Sharia Law: The Reality

IAI News speaks to fundamentalist Anjem Choudary

Anjem Choudary is as much a believer in earthly utopia as he is in waging war on the West. Sharia law, he argues, not only promises a better future for Muslims, but stands to benefit the whole of society. “In terms of the economic solution there will be free food, clothing and shelter for all citizens, whether Muslim or non-Muslim,” he says. “They’ll have a free house, and gas, electricity and water free of charge. Even in England or other so-called first world countries, people don’t have these things. People work all their lives and get their houses get taken away from them. So there’s no security.”

“There are 55 so-called Muslim countries in the world today, but none of them implement Sharia completely. The only place that’s implemented it is the Islamic State. And in that sense, you can get a window into how it would look. It’s far superior to any place you can imagine in the world today.”

Choudary’s vision casually ignores the bloody reality of life under the Islamic State, where mass killings of Iraqi and Syrian civilians, stories of brutal torture, and the beheadings of Westerners have erupted over the course of this year. “You talk about one or two journalists here and there,” he responds. “It hardly equates to what the British and the Americans have done in the name of democracy. That’s why I see democracy as a disease which needs to be removed. We need Sharia, we need divine law. We cannot allow this anarchy to continue.”

A self-styled “Sharia judge”, Choudary previously practiced as a solicitor in London, before turning his attentions to studying the Quran under the tutelage of Omar Bakri Muhammad (another of the UK’s most prominent and vocal Islamists). As the chairman of the Society of Muslim Lawyers, he claims to have conducted “literally hundreds” of marriages and divorce cases at British Sharia courts, although he has no formal qualifications in the study of Islam. “The formal associations will never teach you the topics and subjects which are the main issues of discussion nowadays. You will not study about the ruling system in Islam, for example, in any university in most of the world. So whenever you do a thesis or PhD or Masters, they obviously don’t touch topics like jihad. Anything like the Islamic position on hostages, assassination or capital punishment, they will avoid them. If you want to study those things, then you need to be in prison with the other scholars in Egypt or Jordan.”

Though the solicitor-turned-judge boasts that he has been studying the Quran for 20 years, he falters when faced with a quotation from the text, a passage stating the need for the forgiveness and reconciliation with enemies. “If you quote something, I need to see that particular verse to see how it’s implemented,” he explains. “The point is, in Islam, if somebody has murdered, the family can forgive, or the family can elect capital punishment. Allah is all-forgiving. There’s forgiveness definitely in Islam. But that doesn’t mean that you need to like non-believers or disbelievers. That’s a completely different story.”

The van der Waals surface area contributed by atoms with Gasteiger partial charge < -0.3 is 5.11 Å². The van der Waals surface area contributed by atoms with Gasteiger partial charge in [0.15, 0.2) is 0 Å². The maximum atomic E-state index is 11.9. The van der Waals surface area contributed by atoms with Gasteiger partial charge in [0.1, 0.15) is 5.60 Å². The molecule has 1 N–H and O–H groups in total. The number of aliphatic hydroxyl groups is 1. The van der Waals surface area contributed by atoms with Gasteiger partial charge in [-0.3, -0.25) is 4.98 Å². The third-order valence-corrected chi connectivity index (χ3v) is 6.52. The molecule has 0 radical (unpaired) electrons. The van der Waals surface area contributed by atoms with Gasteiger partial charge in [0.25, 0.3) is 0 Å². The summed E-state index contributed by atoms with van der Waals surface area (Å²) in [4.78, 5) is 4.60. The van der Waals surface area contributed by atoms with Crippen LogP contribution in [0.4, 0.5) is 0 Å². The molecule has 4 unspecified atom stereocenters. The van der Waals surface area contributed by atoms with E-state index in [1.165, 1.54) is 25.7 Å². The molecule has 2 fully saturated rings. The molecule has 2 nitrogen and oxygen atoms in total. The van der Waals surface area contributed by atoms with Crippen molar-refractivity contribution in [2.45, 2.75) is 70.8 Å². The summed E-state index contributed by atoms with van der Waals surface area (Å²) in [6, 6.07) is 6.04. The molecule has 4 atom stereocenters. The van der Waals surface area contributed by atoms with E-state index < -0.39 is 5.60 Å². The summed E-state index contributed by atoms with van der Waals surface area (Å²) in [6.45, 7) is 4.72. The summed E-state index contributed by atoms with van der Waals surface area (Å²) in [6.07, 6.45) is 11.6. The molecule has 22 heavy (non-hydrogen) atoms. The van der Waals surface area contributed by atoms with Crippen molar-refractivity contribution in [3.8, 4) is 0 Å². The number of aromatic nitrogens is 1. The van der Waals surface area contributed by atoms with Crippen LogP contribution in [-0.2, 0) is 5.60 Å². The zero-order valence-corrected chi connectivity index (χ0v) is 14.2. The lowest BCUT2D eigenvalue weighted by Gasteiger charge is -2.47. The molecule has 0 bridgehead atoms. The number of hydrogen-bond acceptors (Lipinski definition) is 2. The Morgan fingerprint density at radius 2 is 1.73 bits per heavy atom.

As we speak over the phone, it’s clear that Choudary is well-versed in interview technique. His vitriolic, anti-Western soundbites have inevitably been lapped up by all sides of the UK media. As is often the case with extremist voices, the exposure Choudary has had is hugely disproportionate to his support base. And despite his insistence that he’s merely a “simple Muslim propagating Islam”, he is acutely aware of the media’s power, and adept at holding its attention. “Nowadays people don’t stand on hills and mountains to pass messages. The hills and mountains are like the BBC and CNN. I use the media to pass my message – we use them all the time, so the more high-profile the better.”

Predictably, Choudary tempers his thirst for influence with a veil of humility. Though he has become a recognisable focal point of extremist Islam in the UK, he claims he is “not interested in any role” in the implementation of Sharia law, and when asked how his vision would become a reality, he answers vaguely, but threateningly: “some people could orchestrate a military or ideological coup”

Choudary’s sentiments over the past ten years provide examples of freedom of speech pushed to its limits, but he sees no link between his profile and the democratic society which allowed him to build it. “It’s not because we live in a democratic society that you can speak. Allah is the one who created a tongue for you to speak. God is the one who created eyes for you to see. People don’t say, ‘You have freedom of vision’. It’s nonsense. Freedom of speech is a fallacy.”

“When say you live in a democracy, you are talking about dictatorship by the majority. When the majority dictates upon a minority, that’s democracy. Democracy is really a dictatorship. And when we talk about freedom…you also talk about restricting freedom: how can have freedom and then restrict it? Either it’s freedom or it’s not freedom,” he concludes with characteristic lack of nuance. “Freedom and democracy are the idols that people worship.”


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